An Indelible Mark On . . . the Lower Back

Tuesday, August 09, 2011 7:59 AM Comments (82)

I’m grateful to my husband for many things, but the incident that left an indelible mark on my psyche is the time that he giggled at the heraldic lion I was considering as a tattoo design fifteen years ago.  I had chosen a spot which was REALLY UNUSUAL for a tattoo, and which, I reasoned, would only get distorted if I got REALLY FAT.

The spot?  My lower back, of course.  That’s me:  always ahead of the curve.  (I was also grungy when grungy wasn’t cool.)  These days, of course, everyone and his mother, and his grandmother, and his grandmother’s Zumba instructor, and the Zumba instructor’s domestic partner’s great great granddaughter’s babysitter has a tattoo on the lower back.  And my own...READ MORE

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Friday, August 05, 2011 8:00 AM Comments (30)

Recently, North Dakota tried to ban telemed abortions—the practice of administering an abortion pill to a pregnant woman under the long-distance video supervision of a doctor.  But a temporary restraining order was put on the law, and so the practice will continue for the time being.

The Center for Reproductive Rights is delighted with the restraining order, saying,

This law has nothing to do with protecting women’s health—it defies reason, science and medical expertise in a clandestine attempt to limit women’s access to abortion.

They say, “Medication abortion is a safe and common use of FDA-approved drugs to induce first-trimester abortions.”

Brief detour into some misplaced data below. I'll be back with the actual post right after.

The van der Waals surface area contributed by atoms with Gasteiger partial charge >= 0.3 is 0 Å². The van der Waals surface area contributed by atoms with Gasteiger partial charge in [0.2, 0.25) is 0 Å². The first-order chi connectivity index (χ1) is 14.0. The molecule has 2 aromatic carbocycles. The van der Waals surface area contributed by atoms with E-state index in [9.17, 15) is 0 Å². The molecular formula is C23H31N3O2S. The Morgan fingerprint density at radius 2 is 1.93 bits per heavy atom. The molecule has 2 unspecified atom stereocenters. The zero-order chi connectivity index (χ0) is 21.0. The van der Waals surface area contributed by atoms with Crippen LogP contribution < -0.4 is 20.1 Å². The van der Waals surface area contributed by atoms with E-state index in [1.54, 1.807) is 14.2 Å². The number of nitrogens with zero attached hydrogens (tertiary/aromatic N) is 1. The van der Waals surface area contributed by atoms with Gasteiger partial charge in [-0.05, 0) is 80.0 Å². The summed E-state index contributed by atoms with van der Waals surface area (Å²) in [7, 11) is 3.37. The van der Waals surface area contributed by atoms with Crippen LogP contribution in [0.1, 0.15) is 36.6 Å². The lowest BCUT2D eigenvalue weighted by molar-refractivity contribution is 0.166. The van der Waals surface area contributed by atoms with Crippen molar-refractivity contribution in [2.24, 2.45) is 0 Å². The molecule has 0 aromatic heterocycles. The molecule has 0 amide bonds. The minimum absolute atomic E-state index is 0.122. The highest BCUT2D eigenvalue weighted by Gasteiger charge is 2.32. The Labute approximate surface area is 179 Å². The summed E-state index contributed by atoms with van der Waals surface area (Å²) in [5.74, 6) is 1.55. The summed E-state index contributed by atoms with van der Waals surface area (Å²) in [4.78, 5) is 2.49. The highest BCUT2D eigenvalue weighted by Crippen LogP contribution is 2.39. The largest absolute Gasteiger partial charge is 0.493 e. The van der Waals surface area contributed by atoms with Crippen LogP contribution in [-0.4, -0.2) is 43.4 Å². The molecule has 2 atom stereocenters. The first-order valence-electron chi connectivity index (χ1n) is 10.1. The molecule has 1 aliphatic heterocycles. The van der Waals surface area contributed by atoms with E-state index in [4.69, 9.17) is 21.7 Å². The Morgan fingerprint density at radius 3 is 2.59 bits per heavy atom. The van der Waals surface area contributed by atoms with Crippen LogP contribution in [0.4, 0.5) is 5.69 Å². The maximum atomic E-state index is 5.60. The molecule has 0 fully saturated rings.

In charity, I’m going to assume they’re...READ MORE

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12 Tips for Writing Clearly

Thursday, August 04, 2011 8:00 AM Comments (39)

On Tuesday, I insisted that people learn how to write well.  Today, I’m offering some practical tips that I have found useful.  Most of these apply to less formal pieces, like blog posts, short articles, or even comments—anything where you’re trying to make a point.  If you’re working on a research project, though, you’re on your own.


1.  Make sure you know what the heck you’re talking about.  You don’t have to be an expert: often, the things that need to be said are the things that people already know, but have forgotten—or things they don’t realize that other people are thinking.  So it’s okay to be simple, as long as you know exactly what it is you want to say.


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Good Writing Is Not a Luxury

Tuesday, August 02, 2011 8:00 AM Comments (60)

Imagine, if you will, opening up a Bible for the first time.  You turn to the gospels, and you read: “ok ther wuz this chick adn she wuz all omgz wut baby???!!! srsly i dont even!!1!!1!!!”

Impressed, aren’t you?  Ready to sell all that you own and go follow the one who could inspire such words?

Or maybe not. 

Just imagine if, like so many today, the Evangelists had been unable to express themselves in the written word.  Yes, they were inspired by the Holy Spirit—but we’re not talking about auto writing here.  They went into the project with some skill, some ability to write complete sentences and coherent paragraphs, and to put across the facts of a story—some with mere competence, some...READ MORE

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Ten Tips for Actually Having Fun at the Fair

Friday, July 29, 2011 8:00 AM Comments (30)

Going to the country fair?  Oh man, you’re going to hate it.